Would that the film were so entertaining, though it had its moments. Following McCarroll during the year leading up to his first runway show during New York’s fall fashion week, Eleven Minutes follows a standard path of the various travails and trials, and triumphs and setbacks, McCarroll endures to get his vision onto the runway. Though the film strives to focus entirely on the “work” rather than the fabricated drama of reality television, there’s an appropriate amount of fashion porn, screechy bitchiness, and hysterical meltdowns to satisfy fans of Project Runway.
Eleven Minutes’ only real point of interest to non-initiates were the many references made to the show that “launched” McCarroll, and his own self-awareness of his media-created identity, and what that has done to his credibility as a designer, and his critical reception in the elite fashion press. It’s a route I wish the film had explored more, this bleeding of media into one another, the sanctity of the cloistered world of high fashion being invaded by the barbarians, and McCarroll’s own exhaustion at being caught in the middle of it all. It might have made for a better film for a general audience, instead of an offering to the acolytes of Project Runway.
Despite the fact that Werner Herzog told his funders, the National Science Foundation, that he “would not be making (them) a movie about cute, fluffy penguins” in Antarctica, there smack dab in the middle of his film are none other than cute fluffy penguins. But of course, the ever-morbid Herzog chooses to focus on one stubborn, wayward penguin, who turns his back on his flock to pursue a foolish and probably fatal solo mission to the mountains in the far-off interior. What is he running from, what is he running towards?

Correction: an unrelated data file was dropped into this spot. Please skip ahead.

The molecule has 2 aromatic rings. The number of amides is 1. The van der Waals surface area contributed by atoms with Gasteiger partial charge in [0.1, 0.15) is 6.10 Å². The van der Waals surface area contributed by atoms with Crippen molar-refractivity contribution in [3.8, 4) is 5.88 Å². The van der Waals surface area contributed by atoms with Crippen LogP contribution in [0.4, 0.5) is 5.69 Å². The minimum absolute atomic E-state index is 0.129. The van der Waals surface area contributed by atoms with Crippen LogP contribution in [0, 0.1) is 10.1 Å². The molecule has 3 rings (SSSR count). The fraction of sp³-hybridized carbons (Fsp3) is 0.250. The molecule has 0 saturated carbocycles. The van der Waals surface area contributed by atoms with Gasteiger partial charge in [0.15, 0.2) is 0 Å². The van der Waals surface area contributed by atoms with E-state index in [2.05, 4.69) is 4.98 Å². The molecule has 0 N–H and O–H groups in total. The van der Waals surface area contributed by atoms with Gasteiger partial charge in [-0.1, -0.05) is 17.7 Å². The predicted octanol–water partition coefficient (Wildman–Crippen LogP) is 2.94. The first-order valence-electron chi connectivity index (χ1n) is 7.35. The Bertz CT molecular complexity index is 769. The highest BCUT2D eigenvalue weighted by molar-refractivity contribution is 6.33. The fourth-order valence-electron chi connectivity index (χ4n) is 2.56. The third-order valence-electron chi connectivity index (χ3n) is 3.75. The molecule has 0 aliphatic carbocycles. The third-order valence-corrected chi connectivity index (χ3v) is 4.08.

This is the central question Herzog asks of the transient inhabitants of McMurdo Station, the largest settlement on the Antarctic continent. A scientific hub that looks more like a poor, blasted-out coal mining town, it is the locus for a colorful collection of wayward souls and drifters from all over the globe, who somehow end up at the bottom of the world to do odd jobs and find themselves. As one worker muses (who Herzog humorously titles “philosopher/forklift driver”), those who “leave the margins of the map, they all meet up in Antarctica”. Herzog has made a career of finding and filming the most eccentric of eccentrics, especially in his recent documentaries, and here, at the end of the world, he finds them aplenty. His interviews with them are wry and humorous and form the true heart of the film.
The other half, which feels like an entirely different film grafted on, is a straight-up nature documentary, with breathtaking photography of divers swimming under the ice (underwater cathedrals they call them) and the lava lake inside active volcano Mount Erebus. It is all quite stunning, but after awhile all sort of the same, Herzog hypnotizing us with long takes under the ice but then letting the shot run just a bit too long. Some tightening up and economy would have done wonders.
So I really don’t know what to do with Encounters. It’s not an especially great film, but it is compelling and chock full of great moments. It’s schizophrenic and feels incomplete, like Herzog wasn’t sure exactly what kind of film he wanted it to be. It’s a collection of miscellanea about a place that is outside the normal flow of the world, a place that is unclassifiable no matter how much order you attempt to bring to it. So perhaps this is the best of all possible films one could make about such a remote alien place.